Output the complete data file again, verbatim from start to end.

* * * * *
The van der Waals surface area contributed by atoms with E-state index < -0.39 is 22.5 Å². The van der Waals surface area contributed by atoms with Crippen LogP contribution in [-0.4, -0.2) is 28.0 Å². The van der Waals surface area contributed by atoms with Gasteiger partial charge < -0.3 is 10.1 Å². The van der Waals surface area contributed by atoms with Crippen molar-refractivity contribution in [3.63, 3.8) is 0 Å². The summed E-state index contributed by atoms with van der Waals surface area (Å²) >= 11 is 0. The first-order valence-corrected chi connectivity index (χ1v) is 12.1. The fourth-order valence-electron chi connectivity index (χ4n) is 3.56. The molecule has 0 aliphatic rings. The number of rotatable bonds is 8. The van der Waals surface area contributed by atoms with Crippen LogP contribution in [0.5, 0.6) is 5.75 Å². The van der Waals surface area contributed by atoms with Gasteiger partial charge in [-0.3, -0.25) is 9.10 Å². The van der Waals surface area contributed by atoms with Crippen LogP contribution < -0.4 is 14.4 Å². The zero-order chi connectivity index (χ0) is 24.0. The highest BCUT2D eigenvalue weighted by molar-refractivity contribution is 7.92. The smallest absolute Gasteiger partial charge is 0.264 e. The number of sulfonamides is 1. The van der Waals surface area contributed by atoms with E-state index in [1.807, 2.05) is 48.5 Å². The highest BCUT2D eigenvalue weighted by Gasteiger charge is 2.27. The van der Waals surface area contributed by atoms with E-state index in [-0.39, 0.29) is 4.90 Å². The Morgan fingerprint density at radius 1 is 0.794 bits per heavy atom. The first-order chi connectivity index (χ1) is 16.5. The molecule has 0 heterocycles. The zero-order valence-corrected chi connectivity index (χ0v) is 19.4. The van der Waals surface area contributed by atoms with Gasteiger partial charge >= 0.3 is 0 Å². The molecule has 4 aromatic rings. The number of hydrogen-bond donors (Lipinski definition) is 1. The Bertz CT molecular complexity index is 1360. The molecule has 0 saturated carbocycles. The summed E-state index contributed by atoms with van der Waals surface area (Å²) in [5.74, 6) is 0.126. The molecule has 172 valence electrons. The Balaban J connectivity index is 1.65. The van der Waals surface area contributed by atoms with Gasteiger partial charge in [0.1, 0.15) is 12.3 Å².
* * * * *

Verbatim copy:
The van der Waals surface area contributed by atoms with E-state index < -0.39 is 22.5 Å². The van der Waals surface area contributed by atoms with Crippen LogP contribution in [-0.4, -0.2) is 28.0 Å². The van der Waals surface area contributed by atoms with Gasteiger partial charge < -0.3 is 10.1 Å². The van der Waals surface area contributed by atoms with Crippen molar-refractivity contribution in [3.63, 3.8) is 0 Å². The summed E-state index contributed by atoms with van der Waals surface area (Å²) >= 11 is 0. The first-order valence-corrected chi connectivity index (χ1v) is 12.1. The fourth-order valence-electron chi connectivity index (χ4n) is 3.56. The molecule has 0 aliphatic rings. The number of rotatable bonds is 8. The van der Waals surface area contributed by atoms with Crippen LogP contribution in [0.5, 0.6) is 5.75 Å². The van der Waals surface area contributed by atoms with Gasteiger partial charge in [-0.3, -0.25) is 9.10 Å². The van der Waals surface area contributed by atoms with Crippen LogP contribution < -0.4 is 14.4 Å². The zero-order chi connectivity index (χ0) is 24.0. The highest BCUT2D eigenvalue weighted by molar-refractivity contribution is 7.92. The smallest absolute Gasteiger partial charge is 0.264 e. The number of sulfonamides is 1. The van der Waals surface area contributed by atoms with E-state index in [1.807, 2.05) is 48.5 Å². The highest BCUT2D eigenvalue weighted by Gasteiger charge is 2.27. The van der Waals surface area contributed by atoms with E-state index in [-0.39, 0.29) is 4.90 Å². The Morgan fingerprint density at radius 1 is 0.794 bits per heavy atom. The first-order chi connectivity index (χ1) is 16.5. The molecule has 0 heterocycles. The zero-order valence-corrected chi connectivity index (χ0v) is 19.4. The van der Waals surface area contributed by atoms with Gasteiger partial charge >= 0.3 is 0 Å². The molecule has 4 aromatic rings. The number of hydrogen-bond donors (Lipinski definition) is 1. The Bertz CT molecular complexity index is 1360. The molecule has 0 saturated carbocycles. The summed E-state index contributed by atoms with van der Waals surface area (Å²) in [5.74, 6) is 0.126. The molecule has 172 valence electrons. The Balaban J connectivity index is 1.65. The van der Waals surface area contributed by atoms with Gasteiger partial charge in [0.1, 0.15) is 12.3 Å².